Transitioning to a new era: Future directions for staff development during COVID-19

Research output: Contribution to journalComment/debatepeer-review

1 Scopus citations

Abstract

The COVID-19 pandemic created an urgent need for staff development. However, COVID-19 has created many challenges, including the inability to meet in-person, travel restrictions to conferences, overwhelming clinical demands on already overextended faculty members and the increased need to focus on personal health and safety. Although current challenges were immediately met with solutions borne out of an emergency, questions remain on how to identify and sustain best practices and further evolve staff development beyond the immediate crisis. Reviewing the Medical Adaptations series revealed several lessons. Several authors used cognitive apprenticeship to provide scaffolding upon which learners can build skills, knowledge and attitudes. Additionally, moderators were recommended during live educational sessions in order to manage the chat box and engage the audience. Comprehensive IT support was key. A post-session debrief helped deepen understanding and provided a space for peer support and community building. Building a repository for educational materials was recommended. Although we made significant gains in the ability to offer staff development, we must consider potential and unintended consequences and explore how we can use transformative learning theory to capitalize on what we have gained. Utilizing technology can potentially increase access to online learning; however, when not implemented carefully, it can magnify inequities. While providing IT support can serve to mitigate some inequities borne by socioeconomic and generational differences, additional strategies should be implemented to account for English as a second-language learners; those with disabilities who do not have access to adaptive technology; and other marginalized groups who may already feel vulnerable to presenting arguments in oppositions of authority or the majority. Crafting online education experiences to allow for small group, peer-to-peer and social interactions is vital to continued professional and identity development. Now that the urgency has lessened, taking time to ensure what is being offered follows best practices in developing and disseminating quality online education is paramount for broad acceptance.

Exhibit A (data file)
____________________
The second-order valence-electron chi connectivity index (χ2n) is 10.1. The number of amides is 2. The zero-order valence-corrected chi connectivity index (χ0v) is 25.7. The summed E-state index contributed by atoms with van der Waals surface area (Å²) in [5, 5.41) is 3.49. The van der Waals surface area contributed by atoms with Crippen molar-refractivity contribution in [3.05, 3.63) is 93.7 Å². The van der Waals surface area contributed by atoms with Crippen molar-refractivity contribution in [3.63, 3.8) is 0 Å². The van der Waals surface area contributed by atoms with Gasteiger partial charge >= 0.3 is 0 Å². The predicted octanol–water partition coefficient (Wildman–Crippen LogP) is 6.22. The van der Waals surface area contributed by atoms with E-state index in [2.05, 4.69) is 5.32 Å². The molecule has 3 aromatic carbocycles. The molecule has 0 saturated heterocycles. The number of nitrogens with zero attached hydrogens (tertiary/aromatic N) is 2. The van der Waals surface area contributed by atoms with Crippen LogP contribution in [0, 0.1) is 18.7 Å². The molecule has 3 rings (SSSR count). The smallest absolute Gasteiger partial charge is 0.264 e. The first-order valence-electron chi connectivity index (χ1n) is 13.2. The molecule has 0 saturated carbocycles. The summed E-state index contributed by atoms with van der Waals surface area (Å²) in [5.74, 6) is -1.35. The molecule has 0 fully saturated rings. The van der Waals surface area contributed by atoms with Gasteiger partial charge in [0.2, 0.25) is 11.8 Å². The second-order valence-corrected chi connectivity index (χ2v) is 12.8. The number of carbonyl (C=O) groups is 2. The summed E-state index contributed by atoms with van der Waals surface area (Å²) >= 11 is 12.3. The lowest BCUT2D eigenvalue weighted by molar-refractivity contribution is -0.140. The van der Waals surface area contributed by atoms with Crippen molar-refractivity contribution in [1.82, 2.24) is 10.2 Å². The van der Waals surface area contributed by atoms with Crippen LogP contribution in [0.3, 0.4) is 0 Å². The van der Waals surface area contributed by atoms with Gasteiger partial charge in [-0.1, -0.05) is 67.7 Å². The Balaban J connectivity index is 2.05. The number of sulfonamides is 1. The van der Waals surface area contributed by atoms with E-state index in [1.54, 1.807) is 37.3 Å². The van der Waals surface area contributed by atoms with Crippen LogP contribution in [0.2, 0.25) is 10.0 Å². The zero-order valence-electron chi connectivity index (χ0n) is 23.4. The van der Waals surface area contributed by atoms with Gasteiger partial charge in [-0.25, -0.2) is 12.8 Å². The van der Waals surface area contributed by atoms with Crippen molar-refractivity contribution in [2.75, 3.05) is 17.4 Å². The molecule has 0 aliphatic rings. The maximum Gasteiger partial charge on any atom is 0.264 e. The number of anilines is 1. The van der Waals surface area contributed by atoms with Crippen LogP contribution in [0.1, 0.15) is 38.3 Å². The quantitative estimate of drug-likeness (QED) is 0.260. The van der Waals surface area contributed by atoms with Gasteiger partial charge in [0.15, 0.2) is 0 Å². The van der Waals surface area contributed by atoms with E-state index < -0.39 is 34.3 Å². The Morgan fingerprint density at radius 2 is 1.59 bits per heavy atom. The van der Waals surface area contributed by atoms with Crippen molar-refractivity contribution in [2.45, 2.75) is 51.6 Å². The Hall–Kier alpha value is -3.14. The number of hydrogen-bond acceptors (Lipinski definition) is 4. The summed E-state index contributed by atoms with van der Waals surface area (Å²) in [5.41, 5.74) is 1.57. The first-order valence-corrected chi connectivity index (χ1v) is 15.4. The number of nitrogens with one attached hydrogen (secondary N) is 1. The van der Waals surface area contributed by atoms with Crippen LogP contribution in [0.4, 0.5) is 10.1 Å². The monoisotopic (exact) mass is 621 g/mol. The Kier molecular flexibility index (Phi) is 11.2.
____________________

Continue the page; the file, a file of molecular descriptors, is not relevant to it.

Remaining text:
Original languageEnglish (US)
Pages (from-to)104-107
Number of pages4
JournalMedical Education
Volume55
Issue number1
DOIs
StatePublished - Jan 2021

ASJC Scopus subject areas

  • Education

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